Latest musings from my Adventures in Growing

Slow and steady definitely seems to be the name of the game when it comes to me and growing. I’ve gone through phases (in the past 18 months or so) of having grand plans for grand designs, but they’ve never quite come off. And I think now I’m really beginning to understand why.

This spring I got myself together to order a bundle of exciting perennial / useful plant seeds from the brilliant Martin Crawford down at the Agroforestry Research Trust in Devon. I’ve had some great successes (apple mint and Siberian purslane) and rather more failures (most likely due to my rather neglectful growing technique) and today finally identified a plant which has been merrily growing for a few months (fennel, methinks, from some seeds collected, and given to me by a friend). The point is that I think I was overly optimistic in my seed ordering. I’ve spent the past 6 months or so exploring new growing approaches and places, trying out looking after these new seedlings and pondering the places I have the possibility of planting things. And what seems to be working for me is not having a grand plan, but going slow, using the resources around me and learning by doing. Now there’s a bunch of novel ideas!

Right now I’m getting excited by the prospect of trying to grow from seed two plants which have been endearing themselves to me as I’ve, slowly, been growing my plant-based knowledge. And yes, there’s been a fairly strong Martin Crawford influence too. The plants in question: shrubby roses (not traditional garden varieties, but the kind you’re more likely to find in hedges) and New Zealand flax. Both are used in the municipal plantings I walk past each day…and I’ve got the opportunity to harvest a few seed pods / rose hips from each at the moment. The interweb has been it’s usual enlightening self and it’s entirely possible that I’ll struggle to get many, or any, viable seeds (they both appear to have low germination rates) but do you know what? I’m OK with that. All part of the experimentation.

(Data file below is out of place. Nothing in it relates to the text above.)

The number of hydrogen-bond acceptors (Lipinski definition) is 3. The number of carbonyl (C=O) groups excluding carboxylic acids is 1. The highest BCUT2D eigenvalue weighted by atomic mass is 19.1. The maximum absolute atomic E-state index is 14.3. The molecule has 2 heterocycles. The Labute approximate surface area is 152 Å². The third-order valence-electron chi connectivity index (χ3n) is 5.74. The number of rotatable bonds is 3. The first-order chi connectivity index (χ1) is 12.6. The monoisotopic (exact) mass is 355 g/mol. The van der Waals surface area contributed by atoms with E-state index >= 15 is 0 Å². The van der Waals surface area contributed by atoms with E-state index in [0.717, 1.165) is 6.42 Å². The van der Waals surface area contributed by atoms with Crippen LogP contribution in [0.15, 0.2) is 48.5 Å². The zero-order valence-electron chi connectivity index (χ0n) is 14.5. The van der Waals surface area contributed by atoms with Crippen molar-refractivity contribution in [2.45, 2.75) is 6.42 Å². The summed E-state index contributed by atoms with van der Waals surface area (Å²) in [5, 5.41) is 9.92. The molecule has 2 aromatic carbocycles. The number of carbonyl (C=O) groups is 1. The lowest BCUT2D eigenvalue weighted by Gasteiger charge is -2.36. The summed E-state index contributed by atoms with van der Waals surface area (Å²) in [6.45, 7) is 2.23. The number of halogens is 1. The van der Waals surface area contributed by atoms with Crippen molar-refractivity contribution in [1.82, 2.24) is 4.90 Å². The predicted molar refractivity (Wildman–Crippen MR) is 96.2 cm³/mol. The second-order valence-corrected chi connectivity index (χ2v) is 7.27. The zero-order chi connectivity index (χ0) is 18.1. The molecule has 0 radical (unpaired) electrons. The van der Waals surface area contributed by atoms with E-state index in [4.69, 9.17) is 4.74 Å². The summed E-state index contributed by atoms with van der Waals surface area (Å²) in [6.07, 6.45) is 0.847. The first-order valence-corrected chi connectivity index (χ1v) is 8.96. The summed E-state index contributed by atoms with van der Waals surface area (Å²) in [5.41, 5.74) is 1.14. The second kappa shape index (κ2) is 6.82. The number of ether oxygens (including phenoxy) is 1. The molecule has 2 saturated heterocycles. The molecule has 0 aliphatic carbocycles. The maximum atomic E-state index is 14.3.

I’m also in prime position to continue learning about more traditional annual-edibles growing from the lovely folk at Laurieston Hall as I help out in the garden here and there. In my head I’m beginning to dream of a set up for the future whereby I’ve got a bundle of very low-impact forest-garden type plantings providing a fair amount of edibles, complemented by a variety of annuals. Nothing’s set in stone (least of all where said growings might be taking place – that’s very much still in pipe dream land) but it’s all rather exciting.

As is the rather brilliant “cross pollination” of ideas going on between me and my Da. The bit of woodland attached to the home I grew up in is currently very much being transformed into a wonderous woodland by, mainly, my Dad’s hard work and dedication and he’s been brilliantly open to some of my herbaceous suggestions and is now busily nurturing a Humphrey (comfrey) patch and tending Gilberts’ (Filberts…a patch of edible shrubs and trees, including some young hazels and a dwarf greengage) while also continuing to look after his own plantings of many many young native trees and the general woodland management (read: Nettle Bashing – primarily at least).

My awareness of my ignorance around all-things growing may be acutely painful at times, but seed by seed, watering by watering, that ignorance is being chipped away as I immerse myself in the world of knowledge that is out there for learning. And the world of doing that is out there for, well, doing.

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